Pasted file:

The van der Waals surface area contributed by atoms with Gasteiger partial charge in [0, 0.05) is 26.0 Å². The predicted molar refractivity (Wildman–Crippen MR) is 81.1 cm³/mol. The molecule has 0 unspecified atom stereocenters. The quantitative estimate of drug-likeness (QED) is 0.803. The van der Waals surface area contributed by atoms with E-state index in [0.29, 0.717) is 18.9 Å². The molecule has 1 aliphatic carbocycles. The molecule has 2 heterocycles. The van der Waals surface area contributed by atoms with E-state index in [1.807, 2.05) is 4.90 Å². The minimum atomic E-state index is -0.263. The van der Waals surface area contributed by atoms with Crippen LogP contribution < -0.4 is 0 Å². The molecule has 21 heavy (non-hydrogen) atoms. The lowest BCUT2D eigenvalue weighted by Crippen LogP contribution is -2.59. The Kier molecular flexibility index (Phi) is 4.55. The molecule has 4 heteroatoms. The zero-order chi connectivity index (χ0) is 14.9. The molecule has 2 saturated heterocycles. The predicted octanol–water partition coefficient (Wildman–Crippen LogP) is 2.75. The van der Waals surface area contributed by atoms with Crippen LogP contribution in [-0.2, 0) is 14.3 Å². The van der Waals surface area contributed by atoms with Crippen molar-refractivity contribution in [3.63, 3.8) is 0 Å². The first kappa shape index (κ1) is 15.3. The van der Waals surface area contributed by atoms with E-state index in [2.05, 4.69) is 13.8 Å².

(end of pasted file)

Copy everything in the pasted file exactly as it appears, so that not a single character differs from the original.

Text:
The van der Waals surface area contributed by atoms with Gasteiger partial charge in [0, 0.05) is 26.0 Å². The predicted molar refractivity (Wildman–Crippen MR) is 81.1 cm³/mol. The molecule has 0 unspecified atom stereocenters. The quantitative estimate of drug-likeness (QED) is 0.803. The van der Waals surface area contributed by atoms with E-state index in [0.29, 0.717) is 18.9 Å². The molecule has 1 aliphatic carbocycles. The molecule has 2 heterocycles. The van der Waals surface area contributed by atoms with E-state index in [1.807, 2.05) is 4.90 Å². The minimum atomic E-state index is -0.263. The van der Waals surface area contributed by atoms with Crippen LogP contribution < -0.4 is 0 Å². The molecule has 21 heavy (non-hydrogen) atoms. The lowest BCUT2D eigenvalue weighted by Crippen LogP contribution is -2.59. The Kier molecular flexibility index (Phi) is 4.55. The molecule has 4 heteroatoms. The zero-order chi connectivity index (χ0) is 14.9. The molecule has 2 saturated heterocycles. The predicted octanol–water partition coefficient (Wildman–Crippen LogP) is 2.75. The van der Waals surface area contributed by atoms with Crippen LogP contribution in [-0.2, 0) is 14.3 Å². The van der Waals surface area contributed by atoms with Crippen molar-refractivity contribution in [3.63, 3.8) is 0 Å². The first kappa shape index (κ1) is 15.3. The van der Waals surface area contributed by atoms with E-state index in [2.05, 4.69) is 13.8 Å².